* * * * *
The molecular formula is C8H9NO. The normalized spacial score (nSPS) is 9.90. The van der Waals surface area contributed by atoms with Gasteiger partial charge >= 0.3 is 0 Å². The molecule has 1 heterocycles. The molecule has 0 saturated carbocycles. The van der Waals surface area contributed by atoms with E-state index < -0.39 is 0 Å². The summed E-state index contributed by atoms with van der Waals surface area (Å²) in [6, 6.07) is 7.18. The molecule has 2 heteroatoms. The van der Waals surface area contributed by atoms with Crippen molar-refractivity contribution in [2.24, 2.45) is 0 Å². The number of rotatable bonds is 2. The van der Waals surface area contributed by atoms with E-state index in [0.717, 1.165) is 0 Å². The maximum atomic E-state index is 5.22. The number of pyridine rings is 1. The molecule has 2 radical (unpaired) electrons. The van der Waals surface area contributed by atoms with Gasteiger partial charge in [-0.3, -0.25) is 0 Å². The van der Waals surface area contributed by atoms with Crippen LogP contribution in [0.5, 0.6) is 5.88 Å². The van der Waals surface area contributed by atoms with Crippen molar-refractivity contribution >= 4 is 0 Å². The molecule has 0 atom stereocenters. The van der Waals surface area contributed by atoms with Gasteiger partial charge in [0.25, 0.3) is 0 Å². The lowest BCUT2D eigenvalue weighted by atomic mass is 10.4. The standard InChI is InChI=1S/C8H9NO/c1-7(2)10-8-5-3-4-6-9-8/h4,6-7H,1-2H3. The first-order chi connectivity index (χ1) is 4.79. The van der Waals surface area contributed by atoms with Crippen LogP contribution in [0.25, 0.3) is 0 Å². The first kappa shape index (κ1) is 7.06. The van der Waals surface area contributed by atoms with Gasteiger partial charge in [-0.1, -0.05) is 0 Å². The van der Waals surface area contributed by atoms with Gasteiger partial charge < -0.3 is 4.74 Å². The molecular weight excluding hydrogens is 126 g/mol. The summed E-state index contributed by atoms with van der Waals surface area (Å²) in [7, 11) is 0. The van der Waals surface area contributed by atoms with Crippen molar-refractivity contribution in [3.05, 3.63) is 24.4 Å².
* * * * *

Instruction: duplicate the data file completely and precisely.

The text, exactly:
The molecular formula is C8H9NO. The normalized spacial score (nSPS) is 9.90. The van der Waals surface area contributed by atoms with Gasteiger partial charge >= 0.3 is 0 Å². The molecule has 1 heterocycles. The molecule has 0 saturated carbocycles. The van der Waals surface area contributed by atoms with E-state index < -0.39 is 0 Å². The summed E-state index contributed by atoms with van der Waals surface area (Å²) in [6, 6.07) is 7.18. The molecule has 2 heteroatoms. The van der Waals surface area contributed by atoms with Crippen molar-refractivity contribution in [2.24, 2.45) is 0 Å². The number of rotatable bonds is 2. The van der Waals surface area contributed by atoms with E-state index in [0.717, 1.165) is 0 Å². The maximum atomic E-state index is 5.22. The number of pyridine rings is 1. The molecule has 2 radical (unpaired) electrons. The van der Waals surface area contributed by atoms with Gasteiger partial charge in [-0.3, -0.25) is 0 Å². The van der Waals surface area contributed by atoms with Crippen LogP contribution in [0.5, 0.6) is 5.88 Å². The van der Waals surface area contributed by atoms with Crippen molar-refractivity contribution >= 4 is 0 Å². The molecule has 0 atom stereocenters. The van der Waals surface area contributed by atoms with Gasteiger partial charge in [0.25, 0.3) is 0 Å². The lowest BCUT2D eigenvalue weighted by atomic mass is 10.4. The standard InChI is InChI=1S/C8H9NO/c1-7(2)10-8-5-3-4-6-9-8/h4,6-7H,1-2H3. The first-order chi connectivity index (χ1) is 4.79. The van der Waals surface area contributed by atoms with Crippen LogP contribution in [0.25, 0.3) is 0 Å². The first kappa shape index (κ1) is 7.06. The van der Waals surface area contributed by atoms with Gasteiger partial charge in [-0.1, -0.05) is 0 Å². The van der Waals surface area contributed by atoms with Gasteiger partial charge < -0.3 is 4.74 Å². The molecular weight excluding hydrogens is 126 g/mol. The summed E-state index contributed by atoms with van der Waals surface area (Å²) in [7, 11) is 0. The van der Waals surface area contributed by atoms with Crippen molar-refractivity contribution in [3.05, 3.63) is 24.4 Å².